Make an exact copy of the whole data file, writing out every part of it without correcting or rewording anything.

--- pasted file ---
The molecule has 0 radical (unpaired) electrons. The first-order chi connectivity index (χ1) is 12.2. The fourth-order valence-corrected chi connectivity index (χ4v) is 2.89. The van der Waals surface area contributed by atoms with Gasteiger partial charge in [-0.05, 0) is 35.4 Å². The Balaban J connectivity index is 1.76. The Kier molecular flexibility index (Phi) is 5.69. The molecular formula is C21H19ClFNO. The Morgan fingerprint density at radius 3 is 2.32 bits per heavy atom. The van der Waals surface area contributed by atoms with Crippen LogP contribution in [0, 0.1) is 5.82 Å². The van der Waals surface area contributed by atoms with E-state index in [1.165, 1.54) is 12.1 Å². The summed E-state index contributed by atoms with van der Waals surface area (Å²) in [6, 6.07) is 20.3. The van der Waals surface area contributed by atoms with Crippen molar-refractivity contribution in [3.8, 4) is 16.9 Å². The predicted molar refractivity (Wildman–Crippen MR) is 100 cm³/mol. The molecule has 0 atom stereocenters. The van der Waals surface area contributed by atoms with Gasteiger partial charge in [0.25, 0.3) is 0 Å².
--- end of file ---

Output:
The molecule has 0 radical (unpaired) electrons. The first-order chi connectivity index (χ1) is 12.2. The fourth-order valence-corrected chi connectivity index (χ4v) is 2.89. The van der Waals surface area contributed by atoms with Gasteiger partial charge in [-0.05, 0) is 35.4 Å². The Balaban J connectivity index is 1.76. The Kier molecular flexibility index (Phi) is 5.69. The molecular formula is C21H19ClFNO. The Morgan fingerprint density at radius 3 is 2.32 bits per heavy atom. The van der Waals surface area contributed by atoms with Crippen LogP contribution in [0, 0.1) is 5.82 Å². The van der Waals surface area contributed by atoms with E-state index in [1.165, 1.54) is 12.1 Å². The summed E-state index contributed by atoms with van der Waals surface area (Å²) in [6, 6.07) is 20.3. The van der Waals surface area contributed by atoms with Crippen molar-refractivity contribution in [3.8, 4) is 16.9 Å². The predicted molar refractivity (Wildman–Crippen MR) is 100 cm³/mol. The molecule has 0 atom stereocenters. The van der Waals surface area contributed by atoms with Gasteiger partial charge in [0.25, 0.3) is 0 Å².